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THE ADVICE.

ADDRESSED TO MISS M-R

OF BRISTOL.

REVOLVING in their destin'd sphere,
'he hours begin another year

As rapidly to fly;
Ah! think, Maria, (e’er in grey
Those auburn tresses fade away ;)

So youth and beauty die.

Tho' now the captivated throng
Adore with flattery and song,

And all before you bow :
Whilst unattentive to the strain,
You hear the humble inuse complain,

Or wreathe your frowning brow.

Tho' poor

Pitholeon's feeble line, In opposition to the nine,

Still violates your name: Tho' tales of passion meanly told, As dull as Cumberland, as cold,

Strive to confess a flame.

Yet, when that bloom and dancing fire,
In silver'd rev'rence shall expire,

Aged, wrinkled, and defaced :
To keep one lover's flame alive,
Requires the genius of a Clive,

With Walpole's mental taste. *

Tho' rapture wantons in your air,
Tho' beyond simile you're fair,

Free, affable, serene:
Yet still one attribute divine
Should in your composition shine-

Sincerity, I mean.

Tho' num'rous swains before you fall,
'Tis empty admiration all,

'Tis all that you require :
How momentary are their chains !
Like you, how unsincere the strains

Of those who but admire !

Accept, for once, advice from me,
And let the eye of censure see

Maria can be true:
No more for fools or empty beaux,
Heav'n's representatives disclose,

Or butterflies pursue.

• This stanza has been brought forward by the friends of Walpole, as a proof that Chatterton altered his opinion with respect to Walpole's treatment of him. Most probably it is only satire in disguise.Dix's Life of Chatterton.

Fly to your worthiest lover's arms,
To him resign your swelling charms,

And meet his gen'rous breast :
Or if Pitholeon suits your taste,
His muse with tatter'd fragınents graced,

Shall read your cares to rest. *

THE COPERNICAN SYSTEM.

The sun revolving on his axis turns,
And with creative fire intensely burns ;
Impell’d the forcive air, our earth supreme
Rolls with the planets round the solar gleam.
First Mercury completes his transient year,
Glowing, refulgent, with reflected glare ;

• The inequality of Chatterton's various productions may be compared to the disproportions of the ungrown giant. His works had nothing of the definite neatness of that precocious talent which stops short in early maturity. His thirst for knowledge was that of a being taught by instinct to lay up materials for the exercise of great and undeveloped powers. Even in his favourite maxim, pushed it might be to hyperbole, that a man by abstinence and perserverance might ac. complish whatever he pleased, may be traced the indications of a genius which Nature had meant to achieve works of immortality. Tasso (in the verses which he sent to his mother when he was nine years old) alone can be compared to him as a juvenile prodigy. No English poet ever equalled him at the same age.-CAMPBELL.

Bright Venus occupies a wider way,
The early harbinger of night and day;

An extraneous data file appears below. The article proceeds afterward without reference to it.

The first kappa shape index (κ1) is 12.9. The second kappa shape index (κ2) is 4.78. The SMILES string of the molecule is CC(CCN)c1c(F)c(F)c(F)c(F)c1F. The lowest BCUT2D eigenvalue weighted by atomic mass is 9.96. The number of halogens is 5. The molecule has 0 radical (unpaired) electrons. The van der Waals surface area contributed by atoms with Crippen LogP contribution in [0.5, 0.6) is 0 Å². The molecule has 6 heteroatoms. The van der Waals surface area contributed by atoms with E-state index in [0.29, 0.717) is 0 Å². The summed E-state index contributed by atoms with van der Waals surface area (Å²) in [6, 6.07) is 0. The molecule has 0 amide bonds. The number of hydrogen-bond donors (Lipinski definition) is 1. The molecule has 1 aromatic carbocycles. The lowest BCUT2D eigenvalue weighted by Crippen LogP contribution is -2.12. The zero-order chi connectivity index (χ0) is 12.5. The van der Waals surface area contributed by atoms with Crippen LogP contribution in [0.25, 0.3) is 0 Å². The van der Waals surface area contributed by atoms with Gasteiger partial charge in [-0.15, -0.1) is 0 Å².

More distant still our globe terraqueous turns,
Nor chills intense, nor fiercely heated burns;
Around her rolls the lunar orb of light,
Trailing her silver glories through the night.
On the earth's orbit see the various signs,
Mark where the sun, our year completing, shines ;
First the bright Ram his languid ray improves :
Next glaring wat’ry thro' the Bull he moves;
The am'rous Twins admit his genial ray;
Now burning, thro' the Crab he takes his way;
The Lion flaming, bears the solar power ;
The Virgin faints beneath the sultry shower.

Now the just Balance weighs his equal force,
The slimy Serpent swelters in his course;
The sabled Archer clouds his languid face:
The Goat, with tempests, urges on his race;
Now in the water his faint beams appear,
And the cold Fishes end the circling year.
Beyond our globe the sanguine Mars displays
A strong reflection of primæval rays;
Next belted Jupiter far distant gleams,
Scarcely enlightend with the solar beams :
With four unfix'd receptacles of light,
He tow'rs majestic thro' the spacious height:
But farther yet the tardy Saturn lags,
And five attendant luminaries drags ;

Investing with a double ring his pace,
He circles through immensity of space.

These are thy wondrous works, first Source of good! Now more admir'd in being understood.*

THE CONSULIAD.T

AN HEROIC POEM.

OF warring senators, and battles dire,
Of quails uneaten, Muse, awake the lyre,
Where Campbell's chimnies overlook the

square,
And Newton's future prospects hang in air ;
Where counsellors dispute, and cockers match,
And Caledonian earls in concert scratch ;

Mr. Corser, of Totterdown, has favoured me with the following anecdote of Chatterton.-Mr.C. was intimately acquainted with him, and well remembers that he once met hiin on a Sunday morning, at the gate of Temple church, when the bells were chiming for service: there being yet some time to spare before the prayers commenced, Chatterton proposed their taking a walk together, in the church-yard, which was then open to the public, and laid out like a garden. “Come,” said he, “ I want to read to you something I have just written;" and when arrived at a secluded spot, he read to Mr. Corser a treatise on Astronomy, and stated that he had not yet finished it, but that he intended to make it the subject of a poem. Not long afterwards there appeared the above poem in the Town and Country Magazine.—Dıx's Life of Chatterton.

+ The Consuliad, a political piece, written at Bristol, is in the highest strain of party scurrility.-DR. GREGORY.

[The first draught of this poem is preserved in the British Museum. It is there called the “Constabiliad," and commences

• Of roaring constables, and battles dire,

* Of geese uneaten,' &c. There are frequent variations from the printed copy throughout the whole of the Poem.-ED.)

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